And third is I think on the question of talent, which I think for the base is a lot of what we do. You have a lot of folks over the last 10, 15 years who have gone to culinary school, who have trained at great restaurants in New York or San Francisco or Chicago. Now you have a great talent pool that are doing some really amazing things all over the country, right? And I think that the culinary industry in America is really fun because you have all these talent in all different cities and not just the big cities.

III. Getting Salt off the ground

Lucia: When you were leaving that investment firm and starting salt, do you recall if there were specific instances where you were like, "Yes, this is the time." Like was there a particular thing where you felt like, okay, I have to stop what I'm doing now and I'm finally ready to start this business that I had ideated 10 years earlier?

Hanson: It was a series of dominoes that fell on each other that finally pushed the last domino over, which is leaving my firm and starting Salt. The first one fell almost exactly 10 years ago. when my wife and I went to a pop up restaurant, just a couple of blocks away from where we live.

It was recommended by my colleague Victor. He came in one day at work and raved about this pop up that he and his girlfriend went to. And the one thing that caught my attention was that he raved about the salad at this meal. And having worked with Victor, who was Taiwanese American, he doesn't eat raw vegetables. I have lunch with him three times a week. He's never had a salad in his life.

So that caught my attention and it happened to be three blocks away from our place. So I made a reservation. We went and it was a phenomenal meal.

It was so good that that night I probably drunk email them. I still have the email, tell them them how great a meal was, and then ask them, "Hey, have you guys considered making this into a real restaurant?" And they responded back, "Yes. Come on in again. We would love to talk in terms of taking this from a popup to a real restaurant."

Over the course of a couple of months, I got to know the two guys who were behind this idea. I made a small investment to help them get started along with a couple of other people. And within one year, he got his first Michelin star. In two years, it got a second, and then eventually he got a third star.

Lucia: So that was domino number one. What was domino number two?

Hanson: A few years later, I was still working at my finance for a friend call me up and say, "Hey, we have this opportunity to potentially work with this beloved Asian brand, to get their franchise rights for the Bay Area." And I love this restaurant. And so I partnered with my friend and we started negotiating with the company.

We got really far. So far along that a friend who joined the team who was going to be the opening general manager and actually flew to Taiwan and that trained for a couple of days with a company. I actually also had a space picked out, had a lease to negotiate.

Unfortunately, the dude didn't go through this is maybe 2011, 2012. I still have regret about not getting that deal done.

Lucia: What's the name of the restaurant? Are you able to share?

Hanson: Din Tai Fung. I think many people have tried. I don't think I'm the first person to try to climb that mountain and not succeed.

IV. The future of the food industry

Hanson: One of the great joy that I have in working now in the restaurant industry is that you walk into a restaurant and you see it full of people and they are a little bit happier, right? Coming out of the restaurant and that little dose of joyfulness and happiness is something that I love. Right? And I've always loved from my college days and now.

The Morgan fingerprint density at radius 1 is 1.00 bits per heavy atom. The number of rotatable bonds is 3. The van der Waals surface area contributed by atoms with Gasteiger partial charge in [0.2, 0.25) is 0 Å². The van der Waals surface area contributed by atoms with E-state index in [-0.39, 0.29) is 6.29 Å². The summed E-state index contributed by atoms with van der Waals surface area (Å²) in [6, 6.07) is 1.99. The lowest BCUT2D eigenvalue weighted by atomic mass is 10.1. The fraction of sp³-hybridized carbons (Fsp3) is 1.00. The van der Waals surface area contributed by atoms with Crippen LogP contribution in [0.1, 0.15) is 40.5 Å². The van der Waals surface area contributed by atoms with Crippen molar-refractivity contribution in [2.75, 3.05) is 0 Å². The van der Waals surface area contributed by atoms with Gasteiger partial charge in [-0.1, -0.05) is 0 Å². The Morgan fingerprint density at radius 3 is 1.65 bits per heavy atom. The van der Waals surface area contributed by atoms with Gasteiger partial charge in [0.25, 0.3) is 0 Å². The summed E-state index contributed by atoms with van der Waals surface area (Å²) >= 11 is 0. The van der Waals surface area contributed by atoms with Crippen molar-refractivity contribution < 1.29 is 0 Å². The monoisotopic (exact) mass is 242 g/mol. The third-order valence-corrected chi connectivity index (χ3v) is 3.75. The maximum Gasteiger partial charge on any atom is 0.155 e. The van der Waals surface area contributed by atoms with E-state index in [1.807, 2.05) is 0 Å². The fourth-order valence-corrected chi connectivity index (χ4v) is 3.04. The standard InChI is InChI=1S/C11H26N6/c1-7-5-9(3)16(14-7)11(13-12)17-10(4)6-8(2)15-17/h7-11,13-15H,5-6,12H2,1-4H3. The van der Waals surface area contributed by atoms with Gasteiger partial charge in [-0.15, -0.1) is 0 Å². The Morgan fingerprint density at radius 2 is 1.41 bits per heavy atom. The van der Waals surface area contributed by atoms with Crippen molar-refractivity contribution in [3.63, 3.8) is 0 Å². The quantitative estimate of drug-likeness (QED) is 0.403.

Lucia: Making nachos for people.

Hanson: Yes.

And that little smile or that the satisfaction never gets tired. And now I'm lucky that I have a bunch of restaurants that does that day in day out serving thousands and thousands of customers a day.

Lucia: And is there anything particular that you look at when deciding which restaurants to take on for Salt?

Hanson: I do, but probably not the answer that you're expecting. When I started Salt, and as I look around the restaurant industry, there's basically a realization that anything could work. And the anything meaning different cuisine, different price points, different locations.

So for me, the concept is actually not the most important. And probably what's most important is the people. with a good team and the location, the concept will come.

Lucia: What kind of advice would you give somebody who is interested in restaurants, either on the investing side or the opening of a restaurant? Of course, right now in this environment, you're probably like, don't do it.

Hanson: So I think for someone who was looking to get into the food space industry space, if they are thoughtful about addressing both the current environment and then having a little foresight of how the business need to exist with the new environment, I think there's great opportunities, because everything that we've ever known about restaurants is somewhat out the door.

For anyone who's getting started or thinking of getting started either as an investor in the space or as an entrepreneur in the restaurant space, the big part of what you end up doing is management of people. It's not about cooking, it's about management of people.

So just making sure that you want to be surrounded by people. You want to motivate a team. If all you want to do is just cook, running and opening restaurants is probably not for you.

I still think that people want to go out. I think people still want to go eat. I think people still like the memories that they've had of going out to eat or being around people eating and drinking.

And those memories are like the restaurant I mentioned, plenty of years ago in Malaysia, those are important things.

And I think we'll continue to create those memories, but how we do it as an industry, as restaurant tours is going to be very different.


Show Notes

You can find Salt Partners Group and all the restaurants they are involved with at their website.

This was a short version of the podcast. Listen to the full episode on Anchor, iTunes, Spotify, or wherever you listen to podcasts!